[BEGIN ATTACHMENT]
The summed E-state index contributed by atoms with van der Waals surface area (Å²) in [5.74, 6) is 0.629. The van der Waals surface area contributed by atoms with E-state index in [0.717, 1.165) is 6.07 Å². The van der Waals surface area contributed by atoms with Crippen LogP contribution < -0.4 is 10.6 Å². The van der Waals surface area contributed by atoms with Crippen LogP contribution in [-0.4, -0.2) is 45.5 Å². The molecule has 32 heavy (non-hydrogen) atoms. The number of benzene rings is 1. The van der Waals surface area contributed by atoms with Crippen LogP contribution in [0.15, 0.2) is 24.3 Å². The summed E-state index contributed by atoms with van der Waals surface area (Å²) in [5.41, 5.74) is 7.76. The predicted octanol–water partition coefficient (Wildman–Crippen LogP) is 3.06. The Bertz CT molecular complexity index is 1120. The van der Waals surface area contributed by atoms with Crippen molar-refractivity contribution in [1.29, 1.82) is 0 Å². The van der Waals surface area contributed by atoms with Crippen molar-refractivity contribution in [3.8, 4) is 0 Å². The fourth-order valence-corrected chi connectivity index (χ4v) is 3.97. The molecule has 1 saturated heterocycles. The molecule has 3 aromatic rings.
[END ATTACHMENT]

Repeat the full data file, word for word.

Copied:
The summed E-state index contributed by atoms with van der Waals surface area (Å²) in [5.74, 6) is 0.629. The van der Waals surface area contributed by atoms with E-state index in [0.717, 1.165) is 6.07 Å². The van der Waals surface area contributed by atoms with Crippen LogP contribution < -0.4 is 10.6 Å². The van der Waals surface area contributed by atoms with Crippen LogP contribution in [-0.4, -0.2) is 45.5 Å². The molecule has 32 heavy (non-hydrogen) atoms. The number of benzene rings is 1. The van der Waals surface area contributed by atoms with Crippen LogP contribution in [0.15, 0.2) is 24.3 Å². The summed E-state index contributed by atoms with van der Waals surface area (Å²) in [5.41, 5.74) is 7.76. The predicted octanol–water partition coefficient (Wildman–Crippen LogP) is 3.06. The Bertz CT molecular complexity index is 1120. The van der Waals surface area contributed by atoms with Crippen molar-refractivity contribution in [1.29, 1.82) is 0 Å². The van der Waals surface area contributed by atoms with Crippen molar-refractivity contribution in [3.8, 4) is 0 Å². The fourth-order valence-corrected chi connectivity index (χ4v) is 3.97. The molecule has 1 saturated heterocycles. The molecule has 3 aromatic rings.